Acupuncture Continuing Education

Acupuncture Plus Herbs Beats Constipation Drug

acupuncture cv6 Qihai

Acupuncture plus herbs benefit elderly patients with functional constipation. Researchers from the Third Affiliated Hospital of Zhejiang Chinese Medical University conducted a randomized controlled clinical trial and confirmed that the combined protocol of acupuncture plus herbal medicine produces superior outcomes to using Duphalac monotherapy (i.e. lactulose, a synthetic sugar used to treat chronic constipation) to control functional constipation in elderly patients. [1]

The complete spontaneous bowel movements (CSBMs) score demarcates significant improvements, measured at the twelve-week data point after completion of an eight-week regimen of acupuncture plus herbs therapy. In addition, the patient assessment constipation-quality life questionnaire (PAC-QOL), Bristol stool character scores, and assessment results of difficulty in defecation all improved significantly compared with the lactulose control group.

A total of 138 patients participated in the trial. Patients were randomly divided into an acupuncture group and a medication group, with respectively 65 and 73 patients in each group. For the treatment group, a specific acupuncture point prescription and herbal medicine formula were prescribed based on different diagnostic patterns. The primary acupoints selected were the following:

  • ST25 (Tianshu)
  • CV4 (Guanyuan)
  • TB6 (Zhigou)
  • ST37 (Shangjuxu)


Additional acupoints were selected based on an individual TCM diagnostic patterns. For qi deficiency, the following acupoints were added:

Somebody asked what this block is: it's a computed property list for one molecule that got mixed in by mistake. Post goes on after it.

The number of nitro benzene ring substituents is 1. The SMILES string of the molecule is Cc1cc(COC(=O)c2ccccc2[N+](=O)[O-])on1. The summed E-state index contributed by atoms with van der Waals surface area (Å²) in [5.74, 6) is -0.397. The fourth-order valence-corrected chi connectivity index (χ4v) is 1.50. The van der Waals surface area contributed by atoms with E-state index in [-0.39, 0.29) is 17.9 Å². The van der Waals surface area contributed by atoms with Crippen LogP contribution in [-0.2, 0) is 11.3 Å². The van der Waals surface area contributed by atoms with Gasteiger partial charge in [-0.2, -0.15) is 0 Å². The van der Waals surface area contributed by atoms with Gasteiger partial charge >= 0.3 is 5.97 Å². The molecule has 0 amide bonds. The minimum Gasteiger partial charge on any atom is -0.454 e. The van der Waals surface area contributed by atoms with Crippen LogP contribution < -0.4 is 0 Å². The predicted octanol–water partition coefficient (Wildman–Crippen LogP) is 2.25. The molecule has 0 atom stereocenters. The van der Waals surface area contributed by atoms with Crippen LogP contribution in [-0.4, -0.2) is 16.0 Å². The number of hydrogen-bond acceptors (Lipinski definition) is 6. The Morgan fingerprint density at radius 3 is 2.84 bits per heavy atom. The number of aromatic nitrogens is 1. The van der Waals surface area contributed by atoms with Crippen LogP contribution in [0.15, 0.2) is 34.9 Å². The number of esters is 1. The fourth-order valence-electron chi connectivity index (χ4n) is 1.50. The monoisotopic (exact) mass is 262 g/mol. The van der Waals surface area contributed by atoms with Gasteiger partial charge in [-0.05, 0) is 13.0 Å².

• SP15 (Daheng)
  • CV8 (Shenque)
  • CV6 (Qihai)
  • ST36 (Zusanli)
  • BL25 (Dachangshu)

For yin deficiency, the following acupoints were added:

  • SP6 (Sanyinjiao)
  • KI3 (Taixi)
  • KI6 (Zhaohai)
  • BL23 (Shenshu)
  • BL25 (Dachangshu)

For yang deficiency, the following acupoints were added:

  • CV8 (Shenque)
  • ST36 (Zusanli)
  • GV4 (Mingmen)
  • BL23 (Shenshu)
  • BL25 (Dachangshu)

For qi stagnation, the following acupoints were added:

  • CV12 (Zhongwan)
  • CV10 (Xiawan)
  • SP14 (Fujie)
  • BL57 (Chengshan)
  • LI4 (Hegu)
  • LV3 (Taichong)

For excessive heat, the following acupoints were added:

  • CV12 (Zhongwan)
  • CV10 (Xiawan)
  • SP14 (Fujie)
  • LI11 (Quchi)
  • ST34 (Liangqiu)
  • BL57 (Chengshan)

Patients were first instructed to rest in a supine position for acupuncture needles applied to the ventral aspect of the body. After disinfection of the acupoint sites, a 0.25 mm x 40 mm disposable filiform needle was inserted into each acupoint with a high needle entry speed. Manual acupuncture stimulation techniques were applied based on diagnostic patterns.

For patients with deficiency patterns, the tonifying (Bu) technique was used, and moxibustion was applied to CV8 (Shenque) for 20 minutes. For patients with excess patterns, the attenuating technique was used. Once a deqi sensation was obtained, the needles were retained and moxibustion was applied. A 30-minute needle retention time was observed.